If this is Kraftwerk’s final live hurrah in Toronto, they’ve left on a triumphant note.
By: Nick Krewen Music, Published on Sun Mar 30 2014
Kraftwerk doesn’t do hugs.
A female fan rushed the Sony Centre For The Performing Arts stage shortly after the four members of Düsseldorf-based techno pop pioneers Kraftwerk had finished their encore and were taking their final bows. She made a beeline for band founder Ralf Hütter with her arms outstretched, ostensibly looking for an embrace.
She got close enough to lunge at him before security carried her away, grabbing Hütter’s headset while he dropped his shoulder and deked out to the right. However, after attempting such a brazen move, one wonders if the woman had just witnessed the same two-hour show as everyone else. This was Kraftwerk, for Pete’s sake: the human man/machine automatons whose musical legacy doesn’t exactly radiate “warm and fuzzy.”
Her first clue should have been “The Robots,” the opening number of the band’s first live Toronto performance in a decade that set the aloof and detached parameters for the evening. The quartet, dressed top to bottom in black bodysuits decorated by white grid lines, stood in front of a giant video screen, virtually motionless behind their instruments and beat boxes as a pulsing synth line and percolating electro-beat rhythm filled the packed venue.
The added dimension to the proceedings was the third one; upon entering the theatre, concertgoers were handed a pair of 3-D glasses, and the animation was greatly enhanced because of it. Four computer-generated figures representing Hütter and fellow band mates Fritz Hilpert, Henning Schmitz and Falk Grieffenhagen appeared on screen, their arms floating out over the crowd, seemingly within touching distance.
Segueing into Computer World’s “Numbers,” Kraftwerk’s 3-D Catalogue set continued to be performed with flawless precision: Hütter provided all vocals, many treated and filtered through the Vocoder, as the rest of the band remained somewhat duty-driven and emotionless, save for the occasional tapping of a foot or movement of a leg that unconsciously reacted to the rhythm its owner was performing.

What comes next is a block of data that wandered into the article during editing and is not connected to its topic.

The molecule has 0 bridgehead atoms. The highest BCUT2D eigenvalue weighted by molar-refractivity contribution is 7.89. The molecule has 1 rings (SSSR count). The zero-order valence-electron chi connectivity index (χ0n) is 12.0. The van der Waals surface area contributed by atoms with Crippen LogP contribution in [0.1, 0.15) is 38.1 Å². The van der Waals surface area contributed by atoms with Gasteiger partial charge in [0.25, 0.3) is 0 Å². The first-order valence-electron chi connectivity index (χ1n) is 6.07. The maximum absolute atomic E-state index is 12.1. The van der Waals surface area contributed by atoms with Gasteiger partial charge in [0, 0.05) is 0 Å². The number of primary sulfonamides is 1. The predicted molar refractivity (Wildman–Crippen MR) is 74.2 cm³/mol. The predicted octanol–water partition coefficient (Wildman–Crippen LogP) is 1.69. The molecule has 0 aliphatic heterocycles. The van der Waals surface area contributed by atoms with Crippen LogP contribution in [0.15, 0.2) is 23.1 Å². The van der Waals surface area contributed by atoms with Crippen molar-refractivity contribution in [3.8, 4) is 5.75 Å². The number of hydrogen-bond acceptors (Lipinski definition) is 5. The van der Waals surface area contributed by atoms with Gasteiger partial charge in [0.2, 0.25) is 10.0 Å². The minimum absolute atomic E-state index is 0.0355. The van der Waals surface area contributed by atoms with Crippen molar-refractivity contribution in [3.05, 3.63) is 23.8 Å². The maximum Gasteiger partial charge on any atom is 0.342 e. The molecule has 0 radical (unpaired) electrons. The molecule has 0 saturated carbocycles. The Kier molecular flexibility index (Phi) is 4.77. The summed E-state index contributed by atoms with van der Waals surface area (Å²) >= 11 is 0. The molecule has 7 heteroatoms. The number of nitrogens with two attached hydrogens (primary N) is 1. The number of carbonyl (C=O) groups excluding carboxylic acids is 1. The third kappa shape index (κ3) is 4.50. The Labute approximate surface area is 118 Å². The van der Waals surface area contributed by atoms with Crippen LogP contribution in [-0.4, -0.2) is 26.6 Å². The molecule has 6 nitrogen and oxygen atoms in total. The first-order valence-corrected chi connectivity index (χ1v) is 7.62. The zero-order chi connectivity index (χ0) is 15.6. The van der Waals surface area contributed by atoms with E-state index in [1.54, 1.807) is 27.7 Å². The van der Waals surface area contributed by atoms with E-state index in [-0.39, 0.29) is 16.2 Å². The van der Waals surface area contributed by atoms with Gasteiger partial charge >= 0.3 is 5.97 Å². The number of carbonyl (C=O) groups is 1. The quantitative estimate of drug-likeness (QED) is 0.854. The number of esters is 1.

Visually, there wasn’t much more to it than that. When it worked, numerical figures, lyrical snippets and geometric shapes served as intriguing and enjoyable eye candy, shooting off the screen towards the viewer. The audience cheered when a flying saucer seemingly buzzed our scalps during “Skylab.” When it didn’t work, tedium set in: Did we really need to see a 3-D Volkswagen cruising on an animated highway to nowhere for an extended rendition of “Autobahn?” Or did we really need to experience some extremely dull cycling footage as the various extended musical stages of “Tour de France” dragged on forever?
But hearing the source of such groundbreaking musical influence in a live setting — whether it’s as technical innovators of the Vocoder or the electronic drum kit, or as electro pop fundamentalists that lay the groundwork for everyone ranging from Japan’s Yellow Magic Orchestra and the new wave movement led by Gary Numan, Depeche Mode and New Order — was priceless.
Forty-four years after Hütter, 67, and co-founder Florian Schneider first set the Kraftwerk ball rolling, the railroad rhythms of “Trans-Europe Express” and the penetrating pizzicato synth hook of “Radioactivity” still enraptured decades later, even if Hütter’s voice was underserved by a bad mix that swallowed many of his words.
The venue could also have been better. As the club-friendly beats and pulsing rhythms of Electric Café’s “Boing Boom Tschak” and “Musique Non-Stop” throbbed their way through the speakers, the urge to stand up and dance was somewhat suppressed by the formal, soft-seater layout of the Sony Centre. A few isolated crowd members broke protocol, but they were stationed up front and had the room to do it, whereas others were sardined tightly in their seats, even when the music begged for movement.
Perhaps an arena would have been a better fit. But judging from the frenzied reaction of the 3,200 crazed Kraftwerk enthusiasts who were enthralled at seeing their unflappable heroes in action, that opinion may be in the minority.
And considering Hütter’s advancing age and his future desire to tour, if this is Kraftwerk’s final live hurrah, they’ve left on a triumphant note.